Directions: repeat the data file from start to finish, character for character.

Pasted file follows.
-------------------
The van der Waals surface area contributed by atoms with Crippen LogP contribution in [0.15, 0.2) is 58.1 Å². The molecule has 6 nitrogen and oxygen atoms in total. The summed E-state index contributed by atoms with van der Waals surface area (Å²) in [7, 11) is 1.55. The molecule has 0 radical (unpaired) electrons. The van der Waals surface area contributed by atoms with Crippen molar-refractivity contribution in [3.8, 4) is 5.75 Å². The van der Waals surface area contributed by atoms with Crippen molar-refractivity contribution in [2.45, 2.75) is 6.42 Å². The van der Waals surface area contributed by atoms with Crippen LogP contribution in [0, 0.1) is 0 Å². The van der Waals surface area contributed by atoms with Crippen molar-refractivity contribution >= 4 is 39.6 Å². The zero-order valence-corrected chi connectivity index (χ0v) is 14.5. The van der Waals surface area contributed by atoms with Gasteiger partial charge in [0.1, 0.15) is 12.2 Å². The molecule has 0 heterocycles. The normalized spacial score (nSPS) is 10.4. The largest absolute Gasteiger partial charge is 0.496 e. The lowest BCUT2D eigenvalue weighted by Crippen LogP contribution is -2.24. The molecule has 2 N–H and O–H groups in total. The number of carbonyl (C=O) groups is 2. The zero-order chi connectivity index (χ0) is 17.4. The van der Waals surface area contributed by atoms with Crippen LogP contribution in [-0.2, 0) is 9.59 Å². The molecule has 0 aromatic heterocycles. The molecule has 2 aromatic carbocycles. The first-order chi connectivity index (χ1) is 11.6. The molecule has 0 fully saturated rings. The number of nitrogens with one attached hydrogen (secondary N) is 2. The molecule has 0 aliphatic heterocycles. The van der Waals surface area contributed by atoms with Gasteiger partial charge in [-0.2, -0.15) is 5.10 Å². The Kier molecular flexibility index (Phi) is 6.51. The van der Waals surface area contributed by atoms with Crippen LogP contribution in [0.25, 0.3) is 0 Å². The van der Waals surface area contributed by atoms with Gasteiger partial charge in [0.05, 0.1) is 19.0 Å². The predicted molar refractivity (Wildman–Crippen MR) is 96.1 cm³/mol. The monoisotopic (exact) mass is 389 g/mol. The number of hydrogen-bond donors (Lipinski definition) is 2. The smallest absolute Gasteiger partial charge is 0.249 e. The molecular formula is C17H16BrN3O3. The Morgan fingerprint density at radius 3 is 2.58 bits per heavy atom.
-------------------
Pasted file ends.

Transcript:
The van der Waals surface area contributed by atoms with Crippen LogP contribution in [0.15, 0.2) is 58.1 Å². The molecule has 6 nitrogen and oxygen atoms in total. The summed E-state index contributed by atoms with van der Waals surface area (Å²) in [7, 11) is 1.55. The molecule has 0 radical (unpaired) electrons. The van der Waals surface area contributed by atoms with Crippen molar-refractivity contribution in [3.8, 4) is 5.75 Å². The van der Waals surface area contributed by atoms with Crippen molar-refractivity contribution in [2.45, 2.75) is 6.42 Å². The van der Waals surface area contributed by atoms with Crippen LogP contribution in [0, 0.1) is 0 Å². The van der Waals surface area contributed by atoms with Crippen molar-refractivity contribution >= 4 is 39.6 Å². The zero-order valence-corrected chi connectivity index (χ0v) is 14.5. The van der Waals surface area contributed by atoms with Gasteiger partial charge in [0.1, 0.15) is 12.2 Å². The molecule has 0 heterocycles. The normalized spacial score (nSPS) is 10.4. The largest absolute Gasteiger partial charge is 0.496 e. The lowest BCUT2D eigenvalue weighted by Crippen LogP contribution is -2.24. The molecule has 2 N–H and O–H groups in total. The number of carbonyl (C=O) groups is 2. The zero-order chi connectivity index (χ0) is 17.4. The van der Waals surface area contributed by atoms with Crippen LogP contribution in [-0.2, 0) is 9.59 Å². The molecule has 0 aromatic heterocycles. The molecule has 2 aromatic carbocycles. The first-order chi connectivity index (χ1) is 11.6. The molecule has 0 fully saturated rings. The number of nitrogens with one attached hydrogen (secondary N) is 2. The molecule has 0 aliphatic heterocycles. The van der Waals surface area contributed by atoms with Gasteiger partial charge in [-0.2, -0.15) is 5.10 Å². The Kier molecular flexibility index (Phi) is 6.51. The van der Waals surface area contributed by atoms with Crippen LogP contribution in [0.25, 0.3) is 0 Å². The van der Waals surface area contributed by atoms with Gasteiger partial charge in [0.05, 0.1) is 19.0 Å². The predicted molar refractivity (Wildman–Crippen MR) is 96.1 cm³/mol. The monoisotopic (exact) mass is 389 g/mol. The number of hydrogen-bond donors (Lipinski definition) is 2. The smallest absolute Gasteiger partial charge is 0.249 e. The molecular formula is C17H16BrN3O3. The Morgan fingerprint density at radius 3 is 2.58 bits per heavy atom.